Executive Intelligence Review


Chang’e-4 Rover Yutu-2 Is Off on Its Lunar Exploration

Jan. 4, 2018 (EIRNS)—About 12 hours after the landing of the Chang’e-4 spacecraft on the Moon, the Yutu-2 rover rolled off the lander to start its mission of exploration. The camera on the lander took a photo of Yutu-2 on lunar soil. (The name chosen for the rover, from 42,945 entries, recognizes that it is the successor to the Chinese rover a hemisphere away, on the near side of the Moon.) The rover will next take a photo of the lander, and then explore until Jan. 12, when the two-week lunar night sets in. The rover will then fold its solar panels to provide a “blanket” to keep it warm while it is dormant, waiting for the next lunar day. At 140 kg it is the lightest lunar rover in history, which was made possible by advances in technology, Chinese scientists explained. It is designed to travel 10 km and operate for three months.

An article today in Science & Technology Daily, the newspaper of the Chinese Science and Technology Ministry, describes the challenges in landing Chang’e-4 on the Moon’s far side, and the care that was taken before setting the rover out on its course. The spacecraft hovered at about 100 meters, so that cameras could identify obstacles to avoid. The landing site was not chosen by mission control engineers, but through autonomous guidance on the spacecraft. Although the communication delay between Chang’e-4 and Earth is only 60 seconds, the precision needed for the landing required quick decisions, so the spacecraft had to make its own decision where to land. The article reports that the required autonomous landing “raised China’s spacecraft guidance, navigation, and control technology to a new level.”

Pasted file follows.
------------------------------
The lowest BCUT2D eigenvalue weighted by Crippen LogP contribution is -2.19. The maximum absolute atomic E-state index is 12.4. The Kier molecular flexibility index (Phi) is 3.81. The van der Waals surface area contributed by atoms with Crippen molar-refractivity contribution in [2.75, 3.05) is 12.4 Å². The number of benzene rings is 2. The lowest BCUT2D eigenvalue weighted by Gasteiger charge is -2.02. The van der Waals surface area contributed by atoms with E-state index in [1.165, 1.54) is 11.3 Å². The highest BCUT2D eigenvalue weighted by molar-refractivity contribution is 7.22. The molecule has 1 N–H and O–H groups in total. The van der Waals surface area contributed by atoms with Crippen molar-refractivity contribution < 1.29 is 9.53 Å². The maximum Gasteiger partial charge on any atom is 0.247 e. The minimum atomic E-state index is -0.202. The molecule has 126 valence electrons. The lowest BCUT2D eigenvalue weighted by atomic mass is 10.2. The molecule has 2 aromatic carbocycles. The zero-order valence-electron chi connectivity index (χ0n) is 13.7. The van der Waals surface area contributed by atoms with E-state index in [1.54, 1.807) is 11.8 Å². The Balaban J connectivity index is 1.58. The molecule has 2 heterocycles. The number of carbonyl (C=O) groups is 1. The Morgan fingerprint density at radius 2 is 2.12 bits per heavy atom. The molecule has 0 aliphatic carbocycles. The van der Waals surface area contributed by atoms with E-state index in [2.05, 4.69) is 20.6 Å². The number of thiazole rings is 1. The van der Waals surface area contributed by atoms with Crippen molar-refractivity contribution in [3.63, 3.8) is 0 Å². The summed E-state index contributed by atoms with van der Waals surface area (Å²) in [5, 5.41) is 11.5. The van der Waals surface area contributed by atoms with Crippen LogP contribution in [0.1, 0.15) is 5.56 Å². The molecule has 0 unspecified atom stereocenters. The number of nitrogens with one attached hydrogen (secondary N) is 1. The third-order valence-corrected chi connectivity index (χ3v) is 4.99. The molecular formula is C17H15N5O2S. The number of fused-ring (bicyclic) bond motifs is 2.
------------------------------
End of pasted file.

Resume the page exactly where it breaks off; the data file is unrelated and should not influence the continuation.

The preparations needed for the separation of the rover from the lander included testing the relay satellite communication “bridge,” measuring the environmental parameters, testing the state of the equipment, and determining the angle of incidence of the Sun. “The conditions for the separation of the two spacecraft were confirmed by final inspection,” the article reports. The rover is equipped with a panoramic camera, ground-penetrating radar, an imaging spectrometer to study the composition of the lunar surface, and an analyser to observe how the solar wind interacts with the Moon.

After Yutu-2 successfully rolled off the lander, the lander photographed the rover and its tracks in the lunar soil.